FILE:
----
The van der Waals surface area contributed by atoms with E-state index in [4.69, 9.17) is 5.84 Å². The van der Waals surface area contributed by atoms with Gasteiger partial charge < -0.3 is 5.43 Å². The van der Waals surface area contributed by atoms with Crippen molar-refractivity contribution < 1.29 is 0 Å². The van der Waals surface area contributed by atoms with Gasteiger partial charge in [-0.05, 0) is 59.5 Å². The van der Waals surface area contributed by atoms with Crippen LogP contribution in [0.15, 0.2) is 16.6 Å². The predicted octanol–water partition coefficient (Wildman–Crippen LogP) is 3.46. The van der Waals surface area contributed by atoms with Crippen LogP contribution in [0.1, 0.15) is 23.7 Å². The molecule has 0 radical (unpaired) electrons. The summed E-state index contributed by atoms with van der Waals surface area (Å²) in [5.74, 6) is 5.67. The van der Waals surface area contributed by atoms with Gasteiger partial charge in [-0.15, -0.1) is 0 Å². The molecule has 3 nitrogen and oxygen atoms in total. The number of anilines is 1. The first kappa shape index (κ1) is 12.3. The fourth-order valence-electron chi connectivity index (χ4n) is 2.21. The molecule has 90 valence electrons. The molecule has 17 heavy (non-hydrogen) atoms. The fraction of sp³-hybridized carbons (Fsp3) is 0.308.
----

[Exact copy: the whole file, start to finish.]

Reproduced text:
The van der Waals surface area contributed by atoms with E-state index in [4.69, 9.17) is 5.84 Å². The van der Waals surface area contributed by atoms with Gasteiger partial charge < -0.3 is 5.43 Å². The van der Waals surface area contributed by atoms with Crippen molar-refractivity contribution < 1.29 is 0 Å². The van der Waals surface area contributed by atoms with Gasteiger partial charge in [-0.05, 0) is 59.5 Å². The van der Waals surface area contributed by atoms with Crippen LogP contribution in [0.15, 0.2) is 16.6 Å². The predicted octanol–water partition coefficient (Wildman–Crippen LogP) is 3.46. The van der Waals surface area contributed by atoms with Crippen LogP contribution in [0.1, 0.15) is 23.7 Å². The molecule has 0 radical (unpaired) electrons. The summed E-state index contributed by atoms with van der Waals surface area (Å²) in [5.74, 6) is 5.67. The van der Waals surface area contributed by atoms with Gasteiger partial charge in [-0.15, -0.1) is 0 Å². The molecule has 3 nitrogen and oxygen atoms in total. The number of anilines is 1. The first kappa shape index (κ1) is 12.3. The fourth-order valence-electron chi connectivity index (χ4n) is 2.21. The molecule has 90 valence electrons. The molecule has 17 heavy (non-hydrogen) atoms. The fraction of sp³-hybridized carbons (Fsp3) is 0.308.